The authorization is done by the customer, using strong authentication provided by the bank. The authorization information, including the customer’s identity, the amount of payment accounts at the bank, etc. remains between the bank and the customer. Only information explicitly authorized is provided to the AISP or PISP. For example, an AISP will only get the transactions from the accounts that were authorized, but will not know if the customer has more accounts at the bank, and a PISP will get the permission to make a payment of a certain amount from a specific account to a specific other account, but will not be permitted to make other payments, or payments of other amounts.
Because the strong authentication, where identity is provided, remains between the bank and the customer, the AISPs or PISPs will not even know whose bank accounts they are accessing – unless they separately identify the customer themselves. Many AISPs or PISPs may do this, Skadi’s CreditWorthy doesn’t – it just analyses the provided account transactions and provides a report of them, without knowing whose data is in question. The analysis and report are thus not connected to anyone’s identity, but the customer obviously knows her identity.
Just knowing someone else’s account number or national ID number does not enable giving an authorization – a strong authentication using the bank’s authentication is required.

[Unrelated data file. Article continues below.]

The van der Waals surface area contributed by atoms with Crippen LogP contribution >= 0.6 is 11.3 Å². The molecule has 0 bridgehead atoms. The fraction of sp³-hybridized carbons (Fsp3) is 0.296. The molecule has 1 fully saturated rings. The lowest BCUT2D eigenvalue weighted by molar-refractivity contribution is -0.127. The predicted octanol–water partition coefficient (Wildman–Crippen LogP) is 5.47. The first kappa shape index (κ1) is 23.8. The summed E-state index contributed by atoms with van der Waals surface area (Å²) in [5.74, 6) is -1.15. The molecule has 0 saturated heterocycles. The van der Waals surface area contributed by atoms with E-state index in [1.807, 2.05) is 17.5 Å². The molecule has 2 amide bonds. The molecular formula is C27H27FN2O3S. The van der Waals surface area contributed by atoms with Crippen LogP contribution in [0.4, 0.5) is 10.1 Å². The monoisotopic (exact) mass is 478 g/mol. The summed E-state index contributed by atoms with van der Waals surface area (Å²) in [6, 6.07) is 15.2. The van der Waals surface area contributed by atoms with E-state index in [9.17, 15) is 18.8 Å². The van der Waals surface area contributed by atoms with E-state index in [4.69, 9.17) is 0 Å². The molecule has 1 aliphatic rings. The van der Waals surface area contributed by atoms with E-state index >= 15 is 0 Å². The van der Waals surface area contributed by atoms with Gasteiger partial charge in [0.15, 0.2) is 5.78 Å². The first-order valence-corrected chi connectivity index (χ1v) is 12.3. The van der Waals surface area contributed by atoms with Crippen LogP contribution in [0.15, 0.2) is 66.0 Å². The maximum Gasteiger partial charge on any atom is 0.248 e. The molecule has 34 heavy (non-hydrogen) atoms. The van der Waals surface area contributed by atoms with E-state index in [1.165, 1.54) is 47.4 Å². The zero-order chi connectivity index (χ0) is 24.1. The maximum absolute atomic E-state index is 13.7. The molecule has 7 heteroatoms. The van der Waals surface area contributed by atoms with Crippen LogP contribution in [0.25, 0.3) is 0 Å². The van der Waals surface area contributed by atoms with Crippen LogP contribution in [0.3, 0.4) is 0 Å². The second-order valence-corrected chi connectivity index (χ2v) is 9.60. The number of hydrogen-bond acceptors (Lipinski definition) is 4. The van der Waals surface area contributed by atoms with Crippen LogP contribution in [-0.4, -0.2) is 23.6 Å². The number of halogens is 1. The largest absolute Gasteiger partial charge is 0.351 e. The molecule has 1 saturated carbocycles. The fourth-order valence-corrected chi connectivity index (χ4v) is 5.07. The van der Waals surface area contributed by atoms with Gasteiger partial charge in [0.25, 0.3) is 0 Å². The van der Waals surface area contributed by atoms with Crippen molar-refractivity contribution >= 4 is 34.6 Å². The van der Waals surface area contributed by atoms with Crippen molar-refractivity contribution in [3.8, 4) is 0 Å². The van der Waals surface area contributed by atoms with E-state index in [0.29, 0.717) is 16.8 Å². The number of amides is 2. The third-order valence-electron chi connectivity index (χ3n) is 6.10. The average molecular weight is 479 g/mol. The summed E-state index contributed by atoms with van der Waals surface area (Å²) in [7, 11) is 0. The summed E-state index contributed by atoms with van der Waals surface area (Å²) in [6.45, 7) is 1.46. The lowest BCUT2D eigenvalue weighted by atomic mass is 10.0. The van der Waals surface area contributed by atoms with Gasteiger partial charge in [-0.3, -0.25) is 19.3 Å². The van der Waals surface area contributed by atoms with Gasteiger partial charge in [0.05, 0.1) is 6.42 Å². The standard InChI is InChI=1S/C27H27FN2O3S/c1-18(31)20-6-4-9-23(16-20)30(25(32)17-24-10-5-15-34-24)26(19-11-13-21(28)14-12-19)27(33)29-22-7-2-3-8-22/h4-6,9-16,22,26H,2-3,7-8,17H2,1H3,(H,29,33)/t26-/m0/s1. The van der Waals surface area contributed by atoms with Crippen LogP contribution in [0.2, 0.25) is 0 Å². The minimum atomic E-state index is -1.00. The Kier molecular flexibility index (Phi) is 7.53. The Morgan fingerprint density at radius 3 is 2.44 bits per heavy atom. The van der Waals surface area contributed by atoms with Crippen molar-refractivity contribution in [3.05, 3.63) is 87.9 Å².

4. Banks have to report when my information has been given to AISPs or PISPs
Banks store the information about authorizations the customer has given. Since the authorizations are made using strong authentication, the customer is aware of the authorization being made, and the authorization can be made only by the customer herself. Thus, banks need not separately tell the customer about what was authorized, or when the authorization was used. The customer can however check with the AISP or PISP what was done, and with the bank what was authorized. When using AISPs or PISPs, the customer is in a contract relation with them, not with the bank. Also, the banks and AISPs/PISPs are not in a contract relation, since PSD2 requires that AISPs/PISPs be able to use the PSD2 interfaces without a contract.
5. I can get rid of this by moving my bank accounts abroad as other countries don’t implement PSD2
PSD2 applies in all EU countries.
6. I can analyze my account transactions myself in Excel
In many web banks, the customer can e.g. export her transactions into Excel, and make calculations and classifications herself. Thus, anyone will be able to manually do the same thing as AISPs do, if willing to put up the effort.
7. Skadi sees the customer’s identity anyway even though it claims not to
Skadi does not identify CreditWorthy’s customers, and the authorization, where identity is used, remains between the customer and the bank. Other AISPs or PISPs may however identify the customer themselves, too.
After the customer has made the one-off authorization to the bank, the bank’s interface returns the account transactions, but not the customer’s identity, to Skadi. Skadi can only access the account information when authorized, and when the customer is present. Skadi provides the result of the account information analysis, a report to the customer, and not to the bank. The customer will obviously know whose report it is, but Skadi will not. Skadi just makes a report based on the data the bank’s interface provides.
8. Credit scoring is a purpose of Skadi’s business
Skadi has built CreditWorthy to demonstrate its capabilities in financial data analysis. Skadi’s capabilities can be applied by businesses in various data-intensive domains, including credit scoring, financial audits and gambling. All account information related business is nevertheless based on the account owner’s authorization.